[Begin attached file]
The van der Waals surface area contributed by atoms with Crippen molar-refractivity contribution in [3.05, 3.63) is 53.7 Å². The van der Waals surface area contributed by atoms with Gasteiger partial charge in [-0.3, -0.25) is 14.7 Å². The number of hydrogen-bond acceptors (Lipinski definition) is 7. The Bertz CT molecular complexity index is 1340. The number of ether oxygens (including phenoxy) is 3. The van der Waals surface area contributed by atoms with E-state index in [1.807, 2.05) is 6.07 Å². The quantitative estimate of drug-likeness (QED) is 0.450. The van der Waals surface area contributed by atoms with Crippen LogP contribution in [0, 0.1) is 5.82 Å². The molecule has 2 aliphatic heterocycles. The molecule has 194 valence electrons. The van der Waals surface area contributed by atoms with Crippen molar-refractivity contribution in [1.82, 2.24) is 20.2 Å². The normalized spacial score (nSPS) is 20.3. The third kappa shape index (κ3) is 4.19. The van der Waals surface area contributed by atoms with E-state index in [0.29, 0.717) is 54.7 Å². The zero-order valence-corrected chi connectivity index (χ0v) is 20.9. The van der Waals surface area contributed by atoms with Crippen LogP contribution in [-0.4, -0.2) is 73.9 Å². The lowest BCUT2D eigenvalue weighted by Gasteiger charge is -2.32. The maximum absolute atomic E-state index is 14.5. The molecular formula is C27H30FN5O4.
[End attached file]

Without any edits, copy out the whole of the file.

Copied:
The van der Waals surface area contributed by atoms with Crippen molar-refractivity contribution in [3.05, 3.63) is 53.7 Å². The van der Waals surface area contributed by atoms with Gasteiger partial charge in [-0.3, -0.25) is 14.7 Å². The number of hydrogen-bond acceptors (Lipinski definition) is 7. The Bertz CT molecular complexity index is 1340. The number of ether oxygens (including phenoxy) is 3. The van der Waals surface area contributed by atoms with E-state index in [1.807, 2.05) is 6.07 Å². The quantitative estimate of drug-likeness (QED) is 0.450. The van der Waals surface area contributed by atoms with Crippen LogP contribution in [0, 0.1) is 5.82 Å². The molecule has 2 aliphatic heterocycles. The molecule has 194 valence electrons. The van der Waals surface area contributed by atoms with Crippen molar-refractivity contribution in [1.82, 2.24) is 20.2 Å². The normalized spacial score (nSPS) is 20.3. The third kappa shape index (κ3) is 4.19. The van der Waals surface area contributed by atoms with E-state index in [0.29, 0.717) is 54.7 Å². The zero-order valence-corrected chi connectivity index (χ0v) is 20.9. The van der Waals surface area contributed by atoms with Crippen LogP contribution in [-0.4, -0.2) is 73.9 Å². The lowest BCUT2D eigenvalue weighted by Gasteiger charge is -2.32. The maximum absolute atomic E-state index is 14.5. The molecular formula is C27H30FN5O4.